Every year in Spain there are up to 400,000 incidents of sexual violence, the vast majority against women or girls. The University of Barcelona has just presented a study, the first national of its kind, which estimates the scale of sexual violence in our country and which was commissioned by the Ministry of the Interior a year and a half ago. Those 400,000 violent incidents per year can be ‘measured’ in another way: we would be talking about 250,000 aggressors, mostly men, and 350,000 victims per year.
The study includes a broad definition of sexual violence, as defined by the WHO: “Any sexual act, the attempt to consume a sexual act, comments or unwanted sexual advances, or actions to market or use in any other way the sexuality of a person through coercion by another person, regardless of their relationship with the victim in any environment, including the home and workplace ”. That is, from rapes committed by strangers and acquaintances, sexual assaults in the sphere of the partner, child abuse, harassment at work, trafficking and sexual slavery to online crimes such as grooming or daily sexual violence in the form of comments or non-consensual touching.
The research tries to put figures on a heterogeneous reality that has an important hidden part. One of the authors, Antonio Andrés Pueyo, professor of Psychology at the UB and member of the group for Advanced Studies in Violence, talks about “the dark figure”, all that sexual violence that remains in the shadows and that they have tried to estimate to find out its social prevalence. They have done so through the data of complaints, sentences and convictions, but also all kinds of official, clinical and hospital reports, theses, self-incriminations of aggressors, surveys and an analysis of existing data on sexual violence in universities, workplaces, or sports.
The ‘macro’ figures are those 400,000 incidents of sexual violence of all kinds committed by 250,000 perpetrators out of 350,000 victims each year. The difference between the data is due to the fact that an aggressor can commit several crimes, just as a victim can suffer more than one. 25% of these incidents are against minors, both boys and girls and adolescents. Pueyo explained that the younger the minor victims the percentage of boys and girls is more similar, while as they approach pre-adolescence the predominance of girls among the victims is much higher.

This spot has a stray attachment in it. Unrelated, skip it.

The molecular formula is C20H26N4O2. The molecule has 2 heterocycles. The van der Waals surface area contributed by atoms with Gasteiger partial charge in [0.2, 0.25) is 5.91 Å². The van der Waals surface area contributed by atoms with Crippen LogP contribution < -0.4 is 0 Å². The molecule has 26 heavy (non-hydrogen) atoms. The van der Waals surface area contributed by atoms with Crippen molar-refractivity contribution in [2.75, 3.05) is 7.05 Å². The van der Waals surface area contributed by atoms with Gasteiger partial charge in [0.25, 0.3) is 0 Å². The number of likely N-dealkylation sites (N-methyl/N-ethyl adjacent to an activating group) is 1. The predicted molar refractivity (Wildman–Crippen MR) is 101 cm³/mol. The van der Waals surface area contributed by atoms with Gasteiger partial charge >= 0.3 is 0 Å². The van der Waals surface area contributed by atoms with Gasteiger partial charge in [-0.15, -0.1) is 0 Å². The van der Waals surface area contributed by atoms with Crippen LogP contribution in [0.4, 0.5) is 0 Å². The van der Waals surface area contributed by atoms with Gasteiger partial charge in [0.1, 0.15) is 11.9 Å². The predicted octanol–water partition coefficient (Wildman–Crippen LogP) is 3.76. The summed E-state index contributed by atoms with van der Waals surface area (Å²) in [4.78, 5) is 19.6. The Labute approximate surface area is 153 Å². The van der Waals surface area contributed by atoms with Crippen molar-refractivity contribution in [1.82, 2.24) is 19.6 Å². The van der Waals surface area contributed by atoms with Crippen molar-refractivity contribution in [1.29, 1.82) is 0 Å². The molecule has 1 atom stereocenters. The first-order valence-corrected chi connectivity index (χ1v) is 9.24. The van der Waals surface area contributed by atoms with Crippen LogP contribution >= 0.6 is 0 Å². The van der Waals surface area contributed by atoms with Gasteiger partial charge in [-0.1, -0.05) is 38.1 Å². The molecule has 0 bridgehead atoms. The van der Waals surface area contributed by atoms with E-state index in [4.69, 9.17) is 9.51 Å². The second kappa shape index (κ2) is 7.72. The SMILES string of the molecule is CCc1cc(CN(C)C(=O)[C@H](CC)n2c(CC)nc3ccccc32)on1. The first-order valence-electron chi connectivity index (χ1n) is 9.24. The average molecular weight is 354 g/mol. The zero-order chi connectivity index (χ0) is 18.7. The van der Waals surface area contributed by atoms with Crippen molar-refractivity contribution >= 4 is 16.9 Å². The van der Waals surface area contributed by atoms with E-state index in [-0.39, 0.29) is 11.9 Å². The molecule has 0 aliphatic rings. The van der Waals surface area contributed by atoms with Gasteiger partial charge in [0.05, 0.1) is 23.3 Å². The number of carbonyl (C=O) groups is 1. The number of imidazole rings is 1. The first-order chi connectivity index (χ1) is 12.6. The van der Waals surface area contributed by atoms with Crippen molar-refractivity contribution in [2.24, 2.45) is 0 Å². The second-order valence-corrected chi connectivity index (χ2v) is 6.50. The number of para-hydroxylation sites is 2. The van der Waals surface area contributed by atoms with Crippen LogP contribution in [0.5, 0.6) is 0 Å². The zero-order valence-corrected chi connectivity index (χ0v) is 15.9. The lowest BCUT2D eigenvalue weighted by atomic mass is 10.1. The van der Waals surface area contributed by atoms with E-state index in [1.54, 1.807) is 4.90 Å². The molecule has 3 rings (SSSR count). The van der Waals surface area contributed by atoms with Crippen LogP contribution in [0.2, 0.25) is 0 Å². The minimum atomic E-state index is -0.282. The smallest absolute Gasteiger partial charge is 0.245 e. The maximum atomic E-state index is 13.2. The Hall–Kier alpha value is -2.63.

The data can be extrapolated, but are specifically attributed to the period between 2018 and 2019. The estimate of the general detection of sexual violence in Europe stands at 2.17% and in Spain, the report says, the value is similar, which This means that the system only detects 2.2% of this type of crime and incident.
Have sex crimes increased?
The greater visibility of sexual violence in recent years, in the heat of phenomena such as MeToo or the case of ‘the herd’, has increased the perception that it was increasing. The study speaks, however, of a stabilization of sexual crimes, even of a somewhat downward trend, except in the case of new online crimes. It is these types of crimes, such as cyberbullying and online sexual blackmail, that are growing.
“We cannot assure with certainty that these events are increasing or that their reporting increases, although in the case of online crimes it is easy for it to grow because it is a new phenomenon,” explains Andrés Pueyo. The evolution, he points out, shows a decrease in the most serious crimes and an increase in other incidents. “Many less serious crimes are not reported, but when asked about them in the surveys they do appear,” he adds.